Seeing members of parliament every day on television is common in Kosovo. Meeting them in person is a different story.
Even in a small country of less than two million people, it can be difficult for citizens to meet regularly with their representatives. The National Democratic Institute’s recent public opinion research in Kosovo found that more than 80 percent of respondents “rarely” have the opportunity to meet elected representatives and discuss their issues, concerns and demands. This, in part, is due to the fact that members of parliament (MPs) in Kosovo do not have constituency offices in local municipalities and often lack staff who can help them organize routine meetings with citizens. As a result, citizens of Kosovo often perceive their MPs as detached and isolated from the people they represent.
In April 2018, five MPs from Gjilan gathered with 120 citizens to talk about their concerns, the first of a series of town hall-style Assembly Days held in municipalities throughout the country. Since then, more than 40 MPs have taken part in Assembly Day meetings in other municipalities, including Ferizaj, Gjakova, Kamenica, Mitrovica, Peja, Podujeva and Prizren, with more than 800 total citizens in attendance.
Assembly Days are a new initiative of the Kosovo Assembly’s Forum for Parliamentary Transparency and Openness, in line with the Assembly’s efforts to foster communication between citizens and elected representatives. With the support of NDI and funding from the United States Agency for International Development (USAID), the Forum, which includes politically diverse MPs, parliamentary staff and civil society members, has worked to put the Kosovo Assembly’s commitment to the Declaration on Parliamentary Openness into action. Since 2015, the Forum has increased opportunities for the public, civil society and media to engage directly with the Assembly, from the Assembly Day town halls to a set of online portals. These online portals allow citizens to track new pieces of legislation, as well as attendance and voting history for each MP.
"Today’s meeting with citizens of Gjilan showed that there is a need for more interaction of parliamentarians with citizens. This was a great experience." -Zenun Pajaziti, chair of the Forum for Parliamentary Transparency and Openness
Citizens have expressed strong appreciation for MPs who have come to these public meetings, with one woman in Mitrovica saying it was “the first such meeting since 2001.”
To ensure these events would, above all, provide citizens the chance to speak and share their opinions, MPs decided to give the microphones immediately to citizens, rather than taking the floor one by one, which they believed would take too much time away from citizens. Without an agenda, citizens began sharing feedback, asking questions, and raising their concerns.
“It was great to see that many citizens responded to the meeting and had many questions. Similar meetings with citizens need to be organized more often, not only to learn about concerns of citizens but also to answer the questions they have for us.” - Arberie Nagavci, Ferizaj MP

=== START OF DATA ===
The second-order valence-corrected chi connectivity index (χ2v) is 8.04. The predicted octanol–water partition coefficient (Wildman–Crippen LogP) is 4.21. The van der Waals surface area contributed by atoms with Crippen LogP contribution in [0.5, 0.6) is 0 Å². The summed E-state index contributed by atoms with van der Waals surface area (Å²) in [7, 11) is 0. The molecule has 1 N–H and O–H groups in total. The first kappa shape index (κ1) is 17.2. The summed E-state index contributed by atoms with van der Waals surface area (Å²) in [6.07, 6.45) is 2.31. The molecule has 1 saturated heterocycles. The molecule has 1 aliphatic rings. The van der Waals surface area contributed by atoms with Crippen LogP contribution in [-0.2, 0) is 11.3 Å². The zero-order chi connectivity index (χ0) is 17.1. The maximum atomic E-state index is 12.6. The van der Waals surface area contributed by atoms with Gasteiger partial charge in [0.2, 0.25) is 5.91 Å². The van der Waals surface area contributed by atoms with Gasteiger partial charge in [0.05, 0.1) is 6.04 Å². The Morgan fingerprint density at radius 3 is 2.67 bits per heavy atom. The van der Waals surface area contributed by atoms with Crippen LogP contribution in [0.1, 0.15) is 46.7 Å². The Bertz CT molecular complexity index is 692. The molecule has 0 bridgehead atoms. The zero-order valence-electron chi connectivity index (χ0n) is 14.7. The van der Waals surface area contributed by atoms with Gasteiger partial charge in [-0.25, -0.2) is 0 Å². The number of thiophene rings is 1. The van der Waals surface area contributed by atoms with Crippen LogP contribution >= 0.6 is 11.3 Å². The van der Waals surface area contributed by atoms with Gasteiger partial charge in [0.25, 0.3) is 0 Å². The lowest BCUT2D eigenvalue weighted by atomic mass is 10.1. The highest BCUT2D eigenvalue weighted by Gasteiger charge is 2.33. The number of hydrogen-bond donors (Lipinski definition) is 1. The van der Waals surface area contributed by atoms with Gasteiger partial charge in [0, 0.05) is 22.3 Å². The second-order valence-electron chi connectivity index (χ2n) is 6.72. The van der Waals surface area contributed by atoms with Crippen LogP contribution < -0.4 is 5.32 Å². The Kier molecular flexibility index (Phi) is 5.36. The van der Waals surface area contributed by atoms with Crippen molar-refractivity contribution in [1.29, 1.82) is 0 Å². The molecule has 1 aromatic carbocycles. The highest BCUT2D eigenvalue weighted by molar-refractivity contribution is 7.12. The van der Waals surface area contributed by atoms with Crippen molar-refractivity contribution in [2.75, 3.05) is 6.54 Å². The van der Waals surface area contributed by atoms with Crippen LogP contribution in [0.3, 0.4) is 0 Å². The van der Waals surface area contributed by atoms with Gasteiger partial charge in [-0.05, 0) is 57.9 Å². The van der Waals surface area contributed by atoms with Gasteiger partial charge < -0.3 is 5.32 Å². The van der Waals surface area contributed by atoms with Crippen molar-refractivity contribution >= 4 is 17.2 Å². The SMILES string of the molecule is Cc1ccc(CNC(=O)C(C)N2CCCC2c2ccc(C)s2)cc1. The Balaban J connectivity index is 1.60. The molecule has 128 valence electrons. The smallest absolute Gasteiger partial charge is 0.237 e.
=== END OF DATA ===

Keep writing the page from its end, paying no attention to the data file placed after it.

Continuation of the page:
In most municipalities, citizens wanted to talk about issues that affect their daily lives: corruption, unemployment, lack of health insurance and low quality healthcare, and little investment in roads and local infrastructure. European Union visa liberalization – which would allow citizens of Kosovo, the last country in southeast Europe, to travel to Schengen zone countries without a visa for 90 days –was also at the forefront in citizens’ minds. They also raised concerns about how their representatives speak to each other in parliament and lamented how few opportunities they have to reach out to MPs directly.
“These meetings must be organized more often, because citizens need to talk to their elected representatives on a regular basis.” - Mitrovica citizen attending a town hall meeting
A primary concern for citizens of Mitrovica was the ongoing dialogue between Kosovo and Serbia to normalize post-war relations and the fate of Kosovar Albanian citizens in northern Mitrovica, who were displaced from that area.
“People of Kosovo, across all municipalities, have many problems and concerns, and Assembly Days are a good mechanism to directly address them with elected representatives.” - Ferizaj citizen attending a town hall meeting
MPs were open, honest and direct with their answers to the issues raised. For many MPs, this was their first time being confronted with citizens’ concerns directly, giving them an opportunity to see the importance of meeting citizens outside of election campaigns. At the same time, these meetings helped citizens understand that their MPs can and should be reminded of their responsibilities to citizens, the promises they made during election years, and the opportunity they have to stand for the political views they represent.
Realizing the importance of these meetings, the Forum for Parliamentary Transparency and Openness has pledged to continue and expand the Assembly Days initiative, engaging as many municipalities as possible to increase direct interaction between citizens and elected representatives in the months and years to come.